•December 6, 2017•
By Jim Nowlan
NP Guest Columnist
Years ago I co-taught a college-credit course at the state prison in Galesburg. I can still hear the metal doors slamming behind me as I was processed in each time. Staff and inmates all looked grim, all the time. Gangs ran the place. It was scary.
Downtown at the Amtrak station, passengers would cast furtive glances each morning at the several young men in the same grey sweats and tennies, carrying pitiful small bags with their belongings.
We knew who they were, and they knew we knew. Passengers kept their distance. Welcome back to society, boys.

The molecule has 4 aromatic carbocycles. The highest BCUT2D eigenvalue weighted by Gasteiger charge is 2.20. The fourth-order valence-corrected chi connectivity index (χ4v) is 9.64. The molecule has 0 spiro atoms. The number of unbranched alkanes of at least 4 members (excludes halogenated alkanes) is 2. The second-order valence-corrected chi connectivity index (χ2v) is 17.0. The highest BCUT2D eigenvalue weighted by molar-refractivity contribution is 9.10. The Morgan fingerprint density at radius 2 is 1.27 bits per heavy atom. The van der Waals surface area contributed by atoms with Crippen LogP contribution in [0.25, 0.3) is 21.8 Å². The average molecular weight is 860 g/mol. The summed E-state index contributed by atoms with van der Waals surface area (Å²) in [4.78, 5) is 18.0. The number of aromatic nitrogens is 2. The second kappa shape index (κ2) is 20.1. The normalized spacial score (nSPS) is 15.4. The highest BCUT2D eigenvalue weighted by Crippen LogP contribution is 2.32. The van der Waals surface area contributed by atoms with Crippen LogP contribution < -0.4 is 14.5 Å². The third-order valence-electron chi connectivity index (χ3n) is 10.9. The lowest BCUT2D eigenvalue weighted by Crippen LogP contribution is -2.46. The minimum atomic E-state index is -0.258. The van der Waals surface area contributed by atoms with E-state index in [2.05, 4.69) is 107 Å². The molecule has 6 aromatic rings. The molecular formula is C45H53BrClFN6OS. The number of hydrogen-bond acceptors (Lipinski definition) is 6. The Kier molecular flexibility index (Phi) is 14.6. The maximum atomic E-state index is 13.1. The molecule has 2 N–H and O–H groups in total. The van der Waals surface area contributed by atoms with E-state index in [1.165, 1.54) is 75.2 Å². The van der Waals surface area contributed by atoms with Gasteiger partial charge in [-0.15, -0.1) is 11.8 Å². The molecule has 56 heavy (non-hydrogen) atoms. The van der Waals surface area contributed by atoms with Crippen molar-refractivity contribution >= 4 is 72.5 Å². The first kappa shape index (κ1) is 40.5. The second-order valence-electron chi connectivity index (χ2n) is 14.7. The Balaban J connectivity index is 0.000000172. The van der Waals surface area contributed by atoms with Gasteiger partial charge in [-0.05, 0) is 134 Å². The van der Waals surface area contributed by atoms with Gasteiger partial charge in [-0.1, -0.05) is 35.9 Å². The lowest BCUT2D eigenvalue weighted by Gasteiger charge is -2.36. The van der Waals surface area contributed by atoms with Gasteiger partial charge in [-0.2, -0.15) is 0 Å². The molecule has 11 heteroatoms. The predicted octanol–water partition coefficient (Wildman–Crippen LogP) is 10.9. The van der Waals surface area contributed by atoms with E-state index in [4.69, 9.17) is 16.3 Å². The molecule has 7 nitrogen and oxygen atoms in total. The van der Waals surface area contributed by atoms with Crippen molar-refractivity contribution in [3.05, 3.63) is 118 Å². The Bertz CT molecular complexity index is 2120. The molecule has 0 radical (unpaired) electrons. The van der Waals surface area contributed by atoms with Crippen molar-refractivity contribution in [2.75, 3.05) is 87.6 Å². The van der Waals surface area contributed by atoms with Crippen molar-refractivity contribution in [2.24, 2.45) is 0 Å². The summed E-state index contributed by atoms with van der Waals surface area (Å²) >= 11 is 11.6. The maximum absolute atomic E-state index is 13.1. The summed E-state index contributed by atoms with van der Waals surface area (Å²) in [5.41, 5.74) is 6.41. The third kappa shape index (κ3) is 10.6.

This past week, I visited the Kewanee Life Skills Re-Entry Center, also in central Illinois, opened this past February in a former juvenile justice facility. Warden Anthony Williams tells me it is the only facility in the country focused on intensive efforts to transition inmates, all at medium to high risk of reoffending, back into society with real skills for doing so.
They are going to come out one way or another, Williams says. “Our mission is to cut down the number who come back to prison.” In Illinois, 45 percent do so within three years.
Login or Subscribe to read the rest of this story.